International,  Iran,  Iraq

Turkey back from the brink

In light of the recent bombings in Turkey blamed on the PKK (and denied) some good news for Turkish democracy as Recep Tayyip Erdogan’s Justice and Development (AK) party escapes a court ban over its Islamist tendencies, which would have seen the government ushered from power.

The Times reports that six of the eleven judges in the country’s Constitutional Court voted to ban the AK party led by Prime Minister Erdogan leaving those who wanted to ban the ruling party one short of the majority needed.

The party did not escape completely without censure and was instead hit with a 50% cut in its funding for this year. It is being seen as a slap on the wrists, but the chief judge said it was a warning:

“I hope the party in question will evaluate the outcome very well and get the message it should get. We can see that there is tension in society . . . We must do all we can for sustainable conditions to be created for people to be able to live together whatever ideas or beliefs they hold,” Hasim Kilic, the court’s chairman, said — he was the only member of the court to vote to reject the case.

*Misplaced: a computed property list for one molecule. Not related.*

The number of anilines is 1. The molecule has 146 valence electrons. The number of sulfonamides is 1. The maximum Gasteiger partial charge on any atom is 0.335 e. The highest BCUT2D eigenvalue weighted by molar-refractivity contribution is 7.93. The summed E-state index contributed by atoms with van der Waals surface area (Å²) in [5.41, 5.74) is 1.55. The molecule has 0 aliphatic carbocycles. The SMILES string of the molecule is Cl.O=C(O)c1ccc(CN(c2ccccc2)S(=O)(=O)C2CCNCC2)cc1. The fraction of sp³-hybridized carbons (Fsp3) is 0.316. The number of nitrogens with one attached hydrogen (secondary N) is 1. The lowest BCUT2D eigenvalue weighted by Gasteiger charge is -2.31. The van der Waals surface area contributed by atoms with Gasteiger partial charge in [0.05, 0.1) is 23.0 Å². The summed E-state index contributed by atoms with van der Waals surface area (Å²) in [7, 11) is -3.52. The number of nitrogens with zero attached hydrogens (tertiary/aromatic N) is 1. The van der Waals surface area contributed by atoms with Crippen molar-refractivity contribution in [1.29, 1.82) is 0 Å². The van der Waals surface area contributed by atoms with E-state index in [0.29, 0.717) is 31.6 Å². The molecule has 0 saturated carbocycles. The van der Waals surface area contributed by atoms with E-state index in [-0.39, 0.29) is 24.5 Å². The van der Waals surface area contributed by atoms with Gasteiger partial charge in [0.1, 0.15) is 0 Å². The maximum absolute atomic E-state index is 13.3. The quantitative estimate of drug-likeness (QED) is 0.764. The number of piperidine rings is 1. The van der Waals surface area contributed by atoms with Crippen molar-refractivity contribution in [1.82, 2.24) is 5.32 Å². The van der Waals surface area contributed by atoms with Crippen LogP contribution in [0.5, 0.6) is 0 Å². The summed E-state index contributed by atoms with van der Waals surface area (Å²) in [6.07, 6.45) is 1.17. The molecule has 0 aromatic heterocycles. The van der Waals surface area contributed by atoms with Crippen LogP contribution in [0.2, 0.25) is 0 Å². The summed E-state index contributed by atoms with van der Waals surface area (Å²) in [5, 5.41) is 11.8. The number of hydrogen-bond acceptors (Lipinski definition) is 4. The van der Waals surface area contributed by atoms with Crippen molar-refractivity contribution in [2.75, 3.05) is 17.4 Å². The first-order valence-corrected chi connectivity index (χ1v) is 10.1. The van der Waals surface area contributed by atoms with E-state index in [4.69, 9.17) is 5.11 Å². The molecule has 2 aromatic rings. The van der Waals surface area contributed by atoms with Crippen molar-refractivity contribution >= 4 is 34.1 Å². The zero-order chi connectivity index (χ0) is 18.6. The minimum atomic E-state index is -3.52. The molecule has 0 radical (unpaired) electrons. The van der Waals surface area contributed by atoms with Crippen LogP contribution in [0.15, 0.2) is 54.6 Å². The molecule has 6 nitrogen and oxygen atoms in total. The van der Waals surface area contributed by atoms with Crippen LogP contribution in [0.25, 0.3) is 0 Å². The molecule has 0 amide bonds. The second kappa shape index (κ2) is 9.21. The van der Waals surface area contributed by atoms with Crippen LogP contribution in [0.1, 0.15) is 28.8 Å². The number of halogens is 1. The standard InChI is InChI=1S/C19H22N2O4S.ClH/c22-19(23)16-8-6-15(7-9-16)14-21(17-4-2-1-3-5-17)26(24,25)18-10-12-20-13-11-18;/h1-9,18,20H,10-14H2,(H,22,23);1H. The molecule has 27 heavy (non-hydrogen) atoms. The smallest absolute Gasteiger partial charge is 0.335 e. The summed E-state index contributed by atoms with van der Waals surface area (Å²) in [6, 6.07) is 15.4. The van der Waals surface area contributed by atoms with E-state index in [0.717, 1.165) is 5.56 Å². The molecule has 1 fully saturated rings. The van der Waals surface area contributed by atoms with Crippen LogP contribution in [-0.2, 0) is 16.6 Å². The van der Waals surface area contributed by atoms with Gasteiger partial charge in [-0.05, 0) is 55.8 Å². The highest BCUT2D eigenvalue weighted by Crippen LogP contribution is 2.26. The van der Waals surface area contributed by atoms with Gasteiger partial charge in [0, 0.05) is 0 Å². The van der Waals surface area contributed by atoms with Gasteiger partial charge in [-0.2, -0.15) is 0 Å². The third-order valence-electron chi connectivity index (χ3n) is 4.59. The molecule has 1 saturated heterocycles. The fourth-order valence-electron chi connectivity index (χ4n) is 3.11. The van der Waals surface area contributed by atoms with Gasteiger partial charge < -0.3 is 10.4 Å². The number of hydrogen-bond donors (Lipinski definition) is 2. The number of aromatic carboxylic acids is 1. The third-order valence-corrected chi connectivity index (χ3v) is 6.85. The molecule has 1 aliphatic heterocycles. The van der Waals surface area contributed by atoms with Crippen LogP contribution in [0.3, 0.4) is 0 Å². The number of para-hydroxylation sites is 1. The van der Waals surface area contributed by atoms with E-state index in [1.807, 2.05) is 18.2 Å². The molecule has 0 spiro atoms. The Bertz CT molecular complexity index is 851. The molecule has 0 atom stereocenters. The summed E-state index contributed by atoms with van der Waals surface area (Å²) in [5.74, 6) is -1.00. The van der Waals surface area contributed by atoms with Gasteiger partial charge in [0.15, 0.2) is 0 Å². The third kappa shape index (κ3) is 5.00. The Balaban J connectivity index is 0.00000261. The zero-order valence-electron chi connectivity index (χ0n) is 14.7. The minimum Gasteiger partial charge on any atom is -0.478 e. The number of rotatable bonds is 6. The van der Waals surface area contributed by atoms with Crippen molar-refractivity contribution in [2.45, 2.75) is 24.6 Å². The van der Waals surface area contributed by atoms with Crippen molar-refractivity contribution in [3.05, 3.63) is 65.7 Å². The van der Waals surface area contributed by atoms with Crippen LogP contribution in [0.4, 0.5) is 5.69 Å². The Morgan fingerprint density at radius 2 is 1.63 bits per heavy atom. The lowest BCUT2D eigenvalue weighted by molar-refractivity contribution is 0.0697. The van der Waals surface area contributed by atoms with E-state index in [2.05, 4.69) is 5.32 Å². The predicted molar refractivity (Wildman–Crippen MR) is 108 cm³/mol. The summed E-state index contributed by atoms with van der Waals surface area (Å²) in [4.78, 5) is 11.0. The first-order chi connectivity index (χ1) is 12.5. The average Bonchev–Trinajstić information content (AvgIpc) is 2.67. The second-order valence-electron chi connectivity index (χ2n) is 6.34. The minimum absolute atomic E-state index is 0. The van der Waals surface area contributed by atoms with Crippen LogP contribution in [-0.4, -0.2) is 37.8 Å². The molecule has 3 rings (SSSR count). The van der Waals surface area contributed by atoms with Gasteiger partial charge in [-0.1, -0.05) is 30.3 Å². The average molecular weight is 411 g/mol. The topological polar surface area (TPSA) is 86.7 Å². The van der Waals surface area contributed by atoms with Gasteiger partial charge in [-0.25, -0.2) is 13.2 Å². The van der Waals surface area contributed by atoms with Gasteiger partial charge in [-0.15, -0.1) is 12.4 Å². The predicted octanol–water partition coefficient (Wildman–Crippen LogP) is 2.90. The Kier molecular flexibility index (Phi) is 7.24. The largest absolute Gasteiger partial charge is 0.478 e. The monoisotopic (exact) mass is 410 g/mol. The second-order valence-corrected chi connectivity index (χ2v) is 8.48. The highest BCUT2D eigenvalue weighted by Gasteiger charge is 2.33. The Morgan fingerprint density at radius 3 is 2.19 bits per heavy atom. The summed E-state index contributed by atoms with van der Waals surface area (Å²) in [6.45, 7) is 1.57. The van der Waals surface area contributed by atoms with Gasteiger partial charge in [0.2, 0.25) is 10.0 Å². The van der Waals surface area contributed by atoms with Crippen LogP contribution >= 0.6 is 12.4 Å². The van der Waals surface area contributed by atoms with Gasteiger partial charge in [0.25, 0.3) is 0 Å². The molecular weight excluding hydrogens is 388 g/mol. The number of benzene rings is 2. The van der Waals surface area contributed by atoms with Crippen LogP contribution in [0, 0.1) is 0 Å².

The Guardian says that the outcome paves the way for a possible truce between Turkey’s warring secular and pro-Islamic factions and a reprieve for Erdogan whose party has escalated the situation with its introduction of headscarves that has angered secularists.

However, while the ruling party celebrated Turkey’s military was attacking PKK guerrillas in Northern Iraq having blamed them for the bombings that killed 17.

AP reported that Turkey bombed Kurdish rebels and said many of a 40-strong rebel group outside a cave at Mount Qandil were killed. The Turkish attacks were co-ordinated with Iran, which shelled the same positioned. Nasty bed fellows.

However, PKK spkesman Ahmed Deniz said there were no casualties or serious damage.